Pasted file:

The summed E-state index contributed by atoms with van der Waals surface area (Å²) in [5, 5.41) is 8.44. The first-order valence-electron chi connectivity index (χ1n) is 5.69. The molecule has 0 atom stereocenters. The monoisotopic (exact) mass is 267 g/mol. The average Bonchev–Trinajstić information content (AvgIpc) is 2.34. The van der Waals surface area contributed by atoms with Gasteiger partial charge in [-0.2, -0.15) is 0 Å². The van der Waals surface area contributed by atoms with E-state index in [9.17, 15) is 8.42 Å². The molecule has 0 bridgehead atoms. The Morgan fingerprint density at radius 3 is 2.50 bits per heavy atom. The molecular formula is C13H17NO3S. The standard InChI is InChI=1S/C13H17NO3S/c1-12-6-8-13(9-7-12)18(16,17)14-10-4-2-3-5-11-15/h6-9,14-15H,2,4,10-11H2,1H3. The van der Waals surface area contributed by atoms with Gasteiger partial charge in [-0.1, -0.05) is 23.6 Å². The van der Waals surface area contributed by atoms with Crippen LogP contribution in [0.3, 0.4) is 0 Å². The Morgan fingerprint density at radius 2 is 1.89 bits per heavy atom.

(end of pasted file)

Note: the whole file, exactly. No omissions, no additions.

The summed E-state index contributed by atoms with van der Waals surface area (Å²) in [5, 5.41) is 8.44. The first-order valence-electron chi connectivity index (χ1n) is 5.69. The molecule has 0 atom stereocenters. The monoisotopic (exact) mass is 267 g/mol. The average Bonchev–Trinajstić information content (AvgIpc) is 2.34. The van der Waals surface area contributed by atoms with Gasteiger partial charge in [-0.2, -0.15) is 0 Å². The van der Waals surface area contributed by atoms with E-state index in [9.17, 15) is 8.42 Å². The molecule has 0 bridgehead atoms. The Morgan fingerprint density at radius 3 is 2.50 bits per heavy atom. The molecular formula is C13H17NO3S. The standard InChI is InChI=1S/C13H17NO3S/c1-12-6-8-13(9-7-12)18(16,17)14-10-4-2-3-5-11-15/h6-9,14-15H,2,4,10-11H2,1H3. The van der Waals surface area contributed by atoms with Gasteiger partial charge in [-0.1, -0.05) is 23.6 Å². The van der Waals surface area contributed by atoms with Crippen LogP contribution in [0.3, 0.4) is 0 Å². The Morgan fingerprint density at radius 2 is 1.89 bits per heavy atom.